Upgrades … you know you should complete them, but sometimes they sink to the bottom of your to-do list — not because they aren’t necessary, but because you’re worried about the time and resources required. The problem is, if you put them off too long, you open your systems up to potential – and significant – risks.
You probably heard about the 2017 WannaCry ransomware attack, which crippled more than 300,000 machines across the globe, including 80 National Health Services hospitals in the U.K., forcing them to divert patients to other facilities where clinicians weren’t locked out of medical records. Recovery costs across all sectors were estimated at $4 billion. The origin of the attack was linked to out-of-date Windows operating systems. I’d like to say this breach was an outlier, but if you read the news, you know it wasn’t.
Another example was the Equifax breach, which exposed highly personal information — Social Security numbers, dates of birth, and more. The origin of the breach was also linked to out-of-date systems lacking “basic security measures — like patching vulnerable systems,” according to an article published by TechCrunch.
So, if you’ve considered upgrading but the task still lingers at the bottom of your priority list, read on to learn more about why you should bump it to the top.
Addressing security vulnerabilities with upgrades
There are many reasons you should upgrade, but what are the specific security benefits? Here are a few ways upgrading helps:
Patches vulnerabilities. Cybercriminals never take the day off. They constantly exploit software weaknesses, and developers continually work to fix those vulnerabilities. Upgrading gives you access to the most up-to-date patches to protect against those risks.
Provides access to security enhancements. Upgrades often include new security features and enhancements. These enhancements may include better encryption algorithms, stronger access controls, advanced authentication methods, or other additional layers of security to help keep cyber threats at bay.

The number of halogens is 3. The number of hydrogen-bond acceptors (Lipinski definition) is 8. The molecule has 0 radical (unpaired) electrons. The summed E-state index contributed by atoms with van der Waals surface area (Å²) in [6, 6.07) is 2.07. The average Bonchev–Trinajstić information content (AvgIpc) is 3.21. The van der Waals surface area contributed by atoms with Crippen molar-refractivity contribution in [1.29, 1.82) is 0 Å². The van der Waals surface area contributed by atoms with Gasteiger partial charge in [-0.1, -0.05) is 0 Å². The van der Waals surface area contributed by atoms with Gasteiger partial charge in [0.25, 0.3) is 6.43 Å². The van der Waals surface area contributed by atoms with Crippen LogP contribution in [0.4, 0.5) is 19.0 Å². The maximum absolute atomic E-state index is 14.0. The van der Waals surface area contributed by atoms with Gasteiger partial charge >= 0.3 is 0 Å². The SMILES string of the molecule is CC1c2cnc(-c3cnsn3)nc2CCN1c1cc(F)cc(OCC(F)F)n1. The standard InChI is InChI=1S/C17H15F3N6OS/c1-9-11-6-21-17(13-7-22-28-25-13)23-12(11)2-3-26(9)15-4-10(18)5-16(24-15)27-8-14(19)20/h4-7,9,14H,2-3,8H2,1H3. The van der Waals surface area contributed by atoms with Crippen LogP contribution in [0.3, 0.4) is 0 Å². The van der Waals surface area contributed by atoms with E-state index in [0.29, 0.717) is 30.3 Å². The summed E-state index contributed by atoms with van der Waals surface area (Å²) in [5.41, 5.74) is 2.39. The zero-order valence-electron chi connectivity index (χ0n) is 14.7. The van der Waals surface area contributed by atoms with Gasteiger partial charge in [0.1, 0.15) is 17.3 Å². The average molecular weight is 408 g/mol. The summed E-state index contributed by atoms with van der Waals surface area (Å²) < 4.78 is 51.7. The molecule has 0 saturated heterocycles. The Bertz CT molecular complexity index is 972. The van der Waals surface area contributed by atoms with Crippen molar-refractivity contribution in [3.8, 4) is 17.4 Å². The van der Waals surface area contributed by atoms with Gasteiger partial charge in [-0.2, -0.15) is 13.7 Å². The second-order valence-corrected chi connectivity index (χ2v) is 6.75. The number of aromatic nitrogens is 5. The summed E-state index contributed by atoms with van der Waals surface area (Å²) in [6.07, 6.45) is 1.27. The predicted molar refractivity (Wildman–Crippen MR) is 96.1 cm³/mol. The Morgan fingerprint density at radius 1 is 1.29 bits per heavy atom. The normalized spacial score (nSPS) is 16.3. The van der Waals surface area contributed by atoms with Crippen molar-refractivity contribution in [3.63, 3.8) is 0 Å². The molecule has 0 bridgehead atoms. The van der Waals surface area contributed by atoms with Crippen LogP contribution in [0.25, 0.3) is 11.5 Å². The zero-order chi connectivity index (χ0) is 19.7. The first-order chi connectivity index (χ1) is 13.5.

Supports staying compliant with regulatory rules. Many industries have specific regulatory requirements related to security. Upgrading software supports organizations in meeting these rules, helping avoid legal penalties and other consequences, many of which are linked to demonstrating due diligence in security.
Fixes bugs that open up potential risks. Software upgrades can fix bugs and stability issues. Unresolved bugs, for example, can often lead to exploitation, as we know from the examples of large data breaches shared earlier. Leaving a bug unresolved for too long means more time for criminals to figure out how to exploit it.
Best practices for software upgrades
The best place to start when upgrading to improve security is with a strong plan. First, consider creating a comprehensive internal upgrade strategy that includes a well-documented plan of processes, procedures, and priorities around upgrades. It often makes the most sense to address older software versions first. That’s because not only are older versions sometimes more risky, but also out-of-date software is often expensive to maintain, which means you can enhance security and cut costs.
Other upgrades to prioritize include software with the highest user base, external-facing systems and those that have web access through a web client or aren’t behind a firewall.
Remember, you don’t ever need to go it alone. If you have a trusted partner, tap into that expertise to help you with software upgrades, reducing complexity and minimizing risks. When comparing using internal resources to handle upgrades to leveraging a trusted partner, I’ve often found that working with a partner can save you a surprising amount of time and money while also helping you avoid any potential mistakes.